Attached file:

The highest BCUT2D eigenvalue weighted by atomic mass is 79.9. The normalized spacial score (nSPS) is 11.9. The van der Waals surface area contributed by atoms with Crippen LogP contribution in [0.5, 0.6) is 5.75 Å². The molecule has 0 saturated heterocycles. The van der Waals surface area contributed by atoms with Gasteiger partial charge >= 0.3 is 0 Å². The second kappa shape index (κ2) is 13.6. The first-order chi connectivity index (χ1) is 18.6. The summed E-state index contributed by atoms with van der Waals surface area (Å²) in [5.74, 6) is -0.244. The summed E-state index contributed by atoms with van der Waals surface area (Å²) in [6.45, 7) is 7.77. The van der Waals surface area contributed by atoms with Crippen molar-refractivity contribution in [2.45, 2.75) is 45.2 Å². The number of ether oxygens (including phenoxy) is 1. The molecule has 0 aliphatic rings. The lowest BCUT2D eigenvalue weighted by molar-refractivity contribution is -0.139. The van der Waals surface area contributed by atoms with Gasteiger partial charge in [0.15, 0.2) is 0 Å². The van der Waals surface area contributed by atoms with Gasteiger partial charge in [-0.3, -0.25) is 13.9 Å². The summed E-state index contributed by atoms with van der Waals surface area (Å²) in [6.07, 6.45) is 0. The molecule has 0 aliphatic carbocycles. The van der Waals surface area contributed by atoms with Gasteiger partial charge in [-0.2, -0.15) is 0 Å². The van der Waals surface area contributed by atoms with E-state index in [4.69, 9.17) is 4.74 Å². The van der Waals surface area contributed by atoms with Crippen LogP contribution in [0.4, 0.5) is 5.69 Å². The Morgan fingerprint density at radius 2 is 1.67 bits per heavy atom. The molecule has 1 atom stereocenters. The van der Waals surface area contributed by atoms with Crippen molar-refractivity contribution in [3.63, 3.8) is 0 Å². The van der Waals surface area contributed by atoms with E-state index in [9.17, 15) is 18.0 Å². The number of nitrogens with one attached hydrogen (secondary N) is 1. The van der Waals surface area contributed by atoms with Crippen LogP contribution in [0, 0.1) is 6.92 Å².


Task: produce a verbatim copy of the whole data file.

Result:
The highest BCUT2D eigenvalue weighted by atomic mass is 79.9. The normalized spacial score (nSPS) is 11.9. The van der Waals surface area contributed by atoms with Crippen LogP contribution in [0.5, 0.6) is 5.75 Å². The molecule has 0 saturated heterocycles. The van der Waals surface area contributed by atoms with Gasteiger partial charge >= 0.3 is 0 Å². The second kappa shape index (κ2) is 13.6. The first-order chi connectivity index (χ1) is 18.6. The summed E-state index contributed by atoms with van der Waals surface area (Å²) in [5.74, 6) is -0.244. The summed E-state index contributed by atoms with van der Waals surface area (Å²) in [6.45, 7) is 7.77. The van der Waals surface area contributed by atoms with Crippen molar-refractivity contribution in [2.45, 2.75) is 45.2 Å². The number of ether oxygens (including phenoxy) is 1. The molecule has 0 aliphatic rings. The lowest BCUT2D eigenvalue weighted by molar-refractivity contribution is -0.139. The van der Waals surface area contributed by atoms with Gasteiger partial charge in [0.15, 0.2) is 0 Å². The van der Waals surface area contributed by atoms with Gasteiger partial charge in [-0.3, -0.25) is 13.9 Å². The summed E-state index contributed by atoms with van der Waals surface area (Å²) in [6.07, 6.45) is 0. The molecule has 0 aliphatic carbocycles. The van der Waals surface area contributed by atoms with Gasteiger partial charge in [-0.2, -0.15) is 0 Å². The van der Waals surface area contributed by atoms with E-state index in [4.69, 9.17) is 4.74 Å². The van der Waals surface area contributed by atoms with Crippen LogP contribution in [0.4, 0.5) is 5.69 Å². The Morgan fingerprint density at radius 2 is 1.67 bits per heavy atom. The molecule has 1 atom stereocenters. The van der Waals surface area contributed by atoms with Crippen molar-refractivity contribution in [3.63, 3.8) is 0 Å². The van der Waals surface area contributed by atoms with E-state index in [9.17, 15) is 18.0 Å². The number of nitrogens with one attached hydrogen (secondary N) is 1. The van der Waals surface area contributed by atoms with Crippen LogP contribution in [0, 0.1) is 6.92 Å².